Friday, August 31, 2007

The Dome: A Simple Violation of Determinism in Newtonian Mechanics

- John D. Norton
Department of History and Philosophy of Science, University of Pittsburgh

The law of conservation of energy can be related to work done. See Chapter 13 of Feynman Lectures vol 1, entitled "Work and Potential Energy".

Thursday, August 30, 2007

The sum of all external forces equals the rate of change of the total momentum of all particles inside.

- Richard P. Feynman
The Feynman Lectures, vol 1 p. 10.3
first published 1963

All of our ideas in physics require a certain amount of common sense in their application; they are not purely mathematical or abstract ideas. We have to understand what we mean when we say the phenomena are the same when we move the apparatus to a new position. We mean that we move everything that we believe is relevant; if the phenomenon is not the same, we suggest that something relevant has not been moved, and we proceed to look for it. If we never find it, then we claim that the laws of physics do not have this symmetry.

- vol 1 p. 11.1

The rate of change of kinetic energy of an object is equal to the power expended by the forces acting on it. d(KE)/dt = F.v

Then, d(KE) = F.ds (since v = ds/dt).
Integrate, delta KE = integral point 1 to point 2 (F.ds)
This is the work done by the force on the object. F, v, and s are vector quantities, by the way.

As can be seen, power = work done per unit time.

- derivation is from vol 1 p. 13.2-13.3

Monday, August 27, 2007

Relaxation: a state of deep rest in which the metabolism of the body slows; less oxygen is needed, the heart and respiration rates drop, blood pressure drops, and brain waves slow to an alpha state.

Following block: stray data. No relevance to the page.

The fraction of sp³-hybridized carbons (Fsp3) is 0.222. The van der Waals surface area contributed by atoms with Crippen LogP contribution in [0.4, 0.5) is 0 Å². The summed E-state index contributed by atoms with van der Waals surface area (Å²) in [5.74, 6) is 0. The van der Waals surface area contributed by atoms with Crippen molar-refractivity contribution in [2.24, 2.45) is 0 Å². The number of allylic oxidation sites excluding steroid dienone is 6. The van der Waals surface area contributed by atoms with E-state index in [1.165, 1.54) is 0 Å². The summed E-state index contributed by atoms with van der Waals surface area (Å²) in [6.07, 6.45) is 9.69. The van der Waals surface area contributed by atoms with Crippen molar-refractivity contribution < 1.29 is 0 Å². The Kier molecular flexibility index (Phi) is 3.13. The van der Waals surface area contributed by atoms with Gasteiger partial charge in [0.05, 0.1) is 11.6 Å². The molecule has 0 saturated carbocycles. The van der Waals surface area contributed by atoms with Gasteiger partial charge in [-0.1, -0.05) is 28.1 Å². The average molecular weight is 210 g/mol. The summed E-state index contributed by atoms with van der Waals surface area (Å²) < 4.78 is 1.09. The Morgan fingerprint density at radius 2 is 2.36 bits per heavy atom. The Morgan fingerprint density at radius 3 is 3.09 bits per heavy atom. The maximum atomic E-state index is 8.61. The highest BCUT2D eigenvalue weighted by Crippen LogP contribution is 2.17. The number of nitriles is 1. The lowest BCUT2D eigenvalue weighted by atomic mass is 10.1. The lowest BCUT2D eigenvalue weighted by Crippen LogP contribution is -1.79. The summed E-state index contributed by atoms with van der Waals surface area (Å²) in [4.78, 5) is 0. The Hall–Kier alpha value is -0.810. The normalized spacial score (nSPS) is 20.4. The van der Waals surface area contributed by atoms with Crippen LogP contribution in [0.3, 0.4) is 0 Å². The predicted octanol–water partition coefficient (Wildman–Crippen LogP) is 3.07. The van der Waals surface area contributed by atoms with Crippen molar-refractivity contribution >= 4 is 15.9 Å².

(the state I'm in at 8pm each day, haha)

Friday, August 24, 2007

9-4 What is the force?

In order to use Newton's laws, we have to have some formula for the force; these laws say pay attention to the forces. If an object is accelerating, some agency is at work; find it. Our program for the future of dynamics must be to find the laws for the force.

- Richard P. Feynman
The Feynman Lectures, vol 1 p. 9.3
first published 1963

Wednesday, August 22, 2007

The language of probability allows us to speak quantitatively about some situation which may be highly variable, but which does have some consistent average behaviour.

- Richard P. Feynman
The Feynman Lectures, vol 1 p. 6.1
first published 1963

Tuesday, August 14, 2007

Frankly, I am so tired now that I could weep. Consider this a case of temporary insanity.

Monday, August 13, 2007

Re the July 20 entry, something has come out of the hard work.

The next step, now.

I've been very busy since mid-June, this looks set to continue. Apologies for the nonsense posted since then.

Monday, August 06, 2007

How can you be anything other than yourself, a friend asked.

When the circumstances call upon you to do thus, I said in reply.

When is that, she said.

When you feel you have to, and you choose to do so, I said.

Those two are not the same, she said.

Yes, indeed, I said.

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